In some things we have choices, in others not so much. We are who we are born to be, yet that doesn’t mean that at some fork in life’s road we can’t “choose” to take a different path than the one upon we seem destined to travel. “The Choice” explores the role of choice and its consequences in a beautifully written, acted and directed episode of House M.D.
This week’s patient Ted has made a choice to live a lifestyle (or a lie, depending on your level of cynicism) that may not be who he really is. But his choice effectively removes the choice of his fiancée to know who she’s really marrying. Not that it will change anything necessarily, but it’s a pretty big secret to keep from the woman you’re about to marry.
Weaving together an interesting patient story with several character threads involving the entire cast, David Hoselton’s lovely script is the sort of complex mix of compelling character drama and procedural that is the House signature. Perhaps more importantly, it pulls our central character back into center of his universe, where he should always dwell (and which has been forgotten at times this season).
Ted and Nicole are about to tie the knot in a big church ceremony. But just before the “I dos” Ted faints, gasping for breath and unable to speak. Is it just the jitters? Is it as House insists (after obtaining some pretty damning evidence) that he’s faking to get out of the marriage? Or something more mysterious?
In the ER, Ted is prompted to protest when House pricks him with a needle. “Faking it” seems a logical (albeit simple) explanation for Ted’s syncope and aphasia. It makes sense until the same thing happens right outside the hospital after being discharged by the ER.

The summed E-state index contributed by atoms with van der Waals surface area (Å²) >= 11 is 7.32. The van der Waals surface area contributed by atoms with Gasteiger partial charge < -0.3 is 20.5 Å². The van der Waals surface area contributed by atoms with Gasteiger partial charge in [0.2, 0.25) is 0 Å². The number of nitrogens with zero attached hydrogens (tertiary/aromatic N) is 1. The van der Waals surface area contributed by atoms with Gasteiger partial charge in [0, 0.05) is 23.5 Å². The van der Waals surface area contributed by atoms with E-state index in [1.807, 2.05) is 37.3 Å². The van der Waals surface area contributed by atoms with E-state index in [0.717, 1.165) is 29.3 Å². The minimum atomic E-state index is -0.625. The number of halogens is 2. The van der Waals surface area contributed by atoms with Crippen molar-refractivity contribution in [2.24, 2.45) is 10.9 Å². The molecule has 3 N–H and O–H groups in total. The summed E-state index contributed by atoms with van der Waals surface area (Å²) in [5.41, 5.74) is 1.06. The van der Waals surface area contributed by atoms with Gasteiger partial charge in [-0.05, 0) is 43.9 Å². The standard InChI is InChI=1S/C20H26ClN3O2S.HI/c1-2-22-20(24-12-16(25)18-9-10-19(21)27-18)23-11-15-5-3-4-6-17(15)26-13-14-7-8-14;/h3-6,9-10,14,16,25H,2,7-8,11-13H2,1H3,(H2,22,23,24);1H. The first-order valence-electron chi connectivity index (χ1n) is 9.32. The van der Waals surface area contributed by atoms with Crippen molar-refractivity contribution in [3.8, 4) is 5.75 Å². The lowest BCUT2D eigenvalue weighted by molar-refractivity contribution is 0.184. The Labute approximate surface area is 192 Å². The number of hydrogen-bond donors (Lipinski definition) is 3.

So what can mimic “faking it?” House wants the team to start back at the beginning to understand Ted in the usual invasive way: including breaking in to his old house. Who knows what toxic substances (or secrets) lie in the nooks and crannies of his previous dwelling?
And it turns out that House is right. Ted is faking—but not his symptoms. He’s got a big secret of which he’s in steadfast denial. Ted was involved with a man for three years: was it sex while drunk as he insists—or did they have a relationship? Ted says it was only one time; the boyfriend begs to differ. Of course this puts an entirely different cast on the case.
Ted has made a choice with his life: “I’m not gay,” he insists as if insisting it over and over will make it so—like going into homosexual “rehab” as he did. “I’m as straight as any of you!” he decries in 13’s presence (hmmm—of course 13 is not straight at all). Ted underwent “conversion therapy,” an intense “treatment” to make him not gay: a dangerous cocktail of aversion therapy, testosterone injections and electroconvulsive therapy (ECT, or shock treatment). Ted’s “choice” has come back to haunt him. Ted has a congenital condition that has caused most of his symptoms. That plus the ECT accounts for all of them. Surgery will fix this problem, but with Ted now outed, his horrified fiancée wants to end their relationship, no longer sure of her relationship.
“I believe we get to choose how we live our lives,” he pleads. But his fiancé also gets that choice, and her choice is to walk out.
Everyone has choices to consider in “The Choice.” House has woken up in the apartment next door, so drunk that he went into the wrong apartment and so hung over the next morning, he’s wearing sunglasses. He admits to Cuddy that he woke up in the wrong bed; it’s a unusually truthful admission from the usually deflecting House. Maybe he’s concerned enough about it that he wanted her to know. Cuddy is worried that House is drinking, something he should not be doing—and certainly not enough to get fall-down drunk.
But House isn’t “okay.” Right now House is an unwanted third wheel in his current living arrangement; and with no other ties, he’s probably alone a lot more than Nolan would want him to be. It’s too easy for him to fall back and he’s probably a lot more fragile emotionally than he’s letting on.
Wilson is worried enough to pay House’s team to ask him out to dinner or to just hang out. Taub, 13 and then Chase and Foreman. Wilson fears that House’s drunkenness is the result of loneliness and depression creeping back—the feelings of isolation that he can no longer obliterate with Vicodin.
Rather than refusing to play along with the outings and denying that he needs or wants the company, after Wilson admits that he’s done it out of self-interest to preserve his nascent relationship with Sam, House agrees. “I’m worried about you,” confesses Wilson. This is House’s way of helping. He’s willing to try—for Wilson’s sake. But Wilson has good reason to be concerned.